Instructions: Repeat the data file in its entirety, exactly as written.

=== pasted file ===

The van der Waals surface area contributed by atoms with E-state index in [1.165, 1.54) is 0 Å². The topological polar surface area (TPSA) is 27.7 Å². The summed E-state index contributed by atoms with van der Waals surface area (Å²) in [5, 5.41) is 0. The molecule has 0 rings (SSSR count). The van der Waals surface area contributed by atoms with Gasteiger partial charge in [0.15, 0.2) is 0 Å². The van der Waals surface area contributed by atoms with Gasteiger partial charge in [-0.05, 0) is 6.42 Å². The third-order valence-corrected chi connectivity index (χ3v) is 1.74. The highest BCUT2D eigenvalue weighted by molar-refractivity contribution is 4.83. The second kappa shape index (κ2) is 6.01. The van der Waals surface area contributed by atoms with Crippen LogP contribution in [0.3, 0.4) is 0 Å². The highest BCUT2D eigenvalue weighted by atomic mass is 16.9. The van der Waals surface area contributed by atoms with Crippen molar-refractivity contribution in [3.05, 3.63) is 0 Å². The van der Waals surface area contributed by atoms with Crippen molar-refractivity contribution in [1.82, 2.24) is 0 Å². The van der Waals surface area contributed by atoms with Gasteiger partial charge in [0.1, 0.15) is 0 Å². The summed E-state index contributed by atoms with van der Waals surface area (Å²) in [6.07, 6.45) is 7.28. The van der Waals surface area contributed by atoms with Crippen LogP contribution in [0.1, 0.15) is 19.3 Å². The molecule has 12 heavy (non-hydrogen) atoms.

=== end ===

The van der Waals surface area contributed by atoms with E-state index in [1.165, 1.54) is 0 Å². The topological polar surface area (TPSA) is 27.7 Å². The summed E-state index contributed by atoms with van der Waals surface area (Å²) in [5, 5.41) is 0. The molecule has 0 rings (SSSR count). The van der Waals surface area contributed by atoms with Gasteiger partial charge in [0.15, 0.2) is 0 Å². The van der Waals surface area contributed by atoms with Gasteiger partial charge in [-0.05, 0) is 6.42 Å². The third-order valence-corrected chi connectivity index (χ3v) is 1.74. The highest BCUT2D eigenvalue weighted by molar-refractivity contribution is 4.83. The second kappa shape index (κ2) is 6.01. The van der Waals surface area contributed by atoms with Crippen LogP contribution in [0.3, 0.4) is 0 Å². The highest BCUT2D eigenvalue weighted by atomic mass is 16.9. The van der Waals surface area contributed by atoms with Crippen molar-refractivity contribution in [3.05, 3.63) is 0 Å². The van der Waals surface area contributed by atoms with Crippen molar-refractivity contribution in [1.82, 2.24) is 0 Å². The van der Waals surface area contributed by atoms with Gasteiger partial charge in [0.1, 0.15) is 0 Å². The summed E-state index contributed by atoms with van der Waals surface area (Å²) in [6.07, 6.45) is 7.28. The van der Waals surface area contributed by atoms with Crippen LogP contribution in [0.1, 0.15) is 19.3 Å². The molecule has 12 heavy (non-hydrogen) atoms.